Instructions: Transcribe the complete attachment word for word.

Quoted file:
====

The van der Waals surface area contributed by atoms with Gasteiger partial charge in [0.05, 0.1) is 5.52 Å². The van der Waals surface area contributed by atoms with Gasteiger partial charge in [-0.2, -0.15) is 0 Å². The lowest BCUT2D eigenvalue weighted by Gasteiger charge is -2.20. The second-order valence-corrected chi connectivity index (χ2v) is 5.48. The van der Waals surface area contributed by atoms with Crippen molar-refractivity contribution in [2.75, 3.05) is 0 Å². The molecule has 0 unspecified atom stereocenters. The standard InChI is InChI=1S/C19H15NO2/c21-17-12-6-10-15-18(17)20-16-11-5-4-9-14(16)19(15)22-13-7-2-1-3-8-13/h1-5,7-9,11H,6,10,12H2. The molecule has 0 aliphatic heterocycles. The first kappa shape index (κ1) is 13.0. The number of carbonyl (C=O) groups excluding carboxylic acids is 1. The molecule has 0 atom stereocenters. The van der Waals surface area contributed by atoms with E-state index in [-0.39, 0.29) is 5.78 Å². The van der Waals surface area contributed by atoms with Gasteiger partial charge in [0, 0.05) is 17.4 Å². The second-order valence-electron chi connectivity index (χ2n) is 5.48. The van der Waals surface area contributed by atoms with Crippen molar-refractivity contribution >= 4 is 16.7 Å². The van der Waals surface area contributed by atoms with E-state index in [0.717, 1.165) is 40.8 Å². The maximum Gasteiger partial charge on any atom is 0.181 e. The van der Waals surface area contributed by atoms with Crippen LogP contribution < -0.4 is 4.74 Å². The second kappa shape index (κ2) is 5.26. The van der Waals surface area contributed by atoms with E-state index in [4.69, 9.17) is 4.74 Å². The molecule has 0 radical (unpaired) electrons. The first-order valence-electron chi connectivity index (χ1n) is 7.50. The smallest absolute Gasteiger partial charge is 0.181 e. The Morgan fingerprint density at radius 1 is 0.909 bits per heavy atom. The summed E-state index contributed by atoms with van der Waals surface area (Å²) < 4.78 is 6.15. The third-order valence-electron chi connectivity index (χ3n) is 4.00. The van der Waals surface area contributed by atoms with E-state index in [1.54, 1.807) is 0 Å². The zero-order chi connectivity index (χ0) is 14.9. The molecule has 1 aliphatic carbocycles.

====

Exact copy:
The van der Waals surface area contributed by atoms with Gasteiger partial charge in [0.05, 0.1) is 5.52 Å². The van der Waals surface area contributed by atoms with Gasteiger partial charge in [-0.2, -0.15) is 0 Å². The lowest BCUT2D eigenvalue weighted by Gasteiger charge is -2.20. The second-order valence-corrected chi connectivity index (χ2v) is 5.48. The van der Waals surface area contributed by atoms with Crippen molar-refractivity contribution in [2.75, 3.05) is 0 Å². The molecule has 0 unspecified atom stereocenters. The standard InChI is InChI=1S/C19H15NO2/c21-17-12-6-10-15-18(17)20-16-11-5-4-9-14(16)19(15)22-13-7-2-1-3-8-13/h1-5,7-9,11H,6,10,12H2. The molecule has 0 aliphatic heterocycles. The first kappa shape index (κ1) is 13.0. The number of carbonyl (C=O) groups excluding carboxylic acids is 1. The molecule has 0 atom stereocenters. The van der Waals surface area contributed by atoms with E-state index in [-0.39, 0.29) is 5.78 Å². The van der Waals surface area contributed by atoms with Gasteiger partial charge in [0, 0.05) is 17.4 Å². The second-order valence-electron chi connectivity index (χ2n) is 5.48. The van der Waals surface area contributed by atoms with Crippen molar-refractivity contribution >= 4 is 16.7 Å². The van der Waals surface area contributed by atoms with E-state index in [0.717, 1.165) is 40.8 Å². The maximum Gasteiger partial charge on any atom is 0.181 e. The van der Waals surface area contributed by atoms with Crippen LogP contribution < -0.4 is 4.74 Å². The second kappa shape index (κ2) is 5.26. The van der Waals surface area contributed by atoms with E-state index in [4.69, 9.17) is 4.74 Å². The molecule has 0 radical (unpaired) electrons. The first-order valence-electron chi connectivity index (χ1n) is 7.50. The smallest absolute Gasteiger partial charge is 0.181 e. The Morgan fingerprint density at radius 1 is 0.909 bits per heavy atom. The summed E-state index contributed by atoms with van der Waals surface area (Å²) < 4.78 is 6.15. The third-order valence-electron chi connectivity index (χ3n) is 4.00. The van der Waals surface area contributed by atoms with E-state index in [1.54, 1.807) is 0 Å². The zero-order chi connectivity index (χ0) is 14.9. The molecule has 1 aliphatic carbocycles.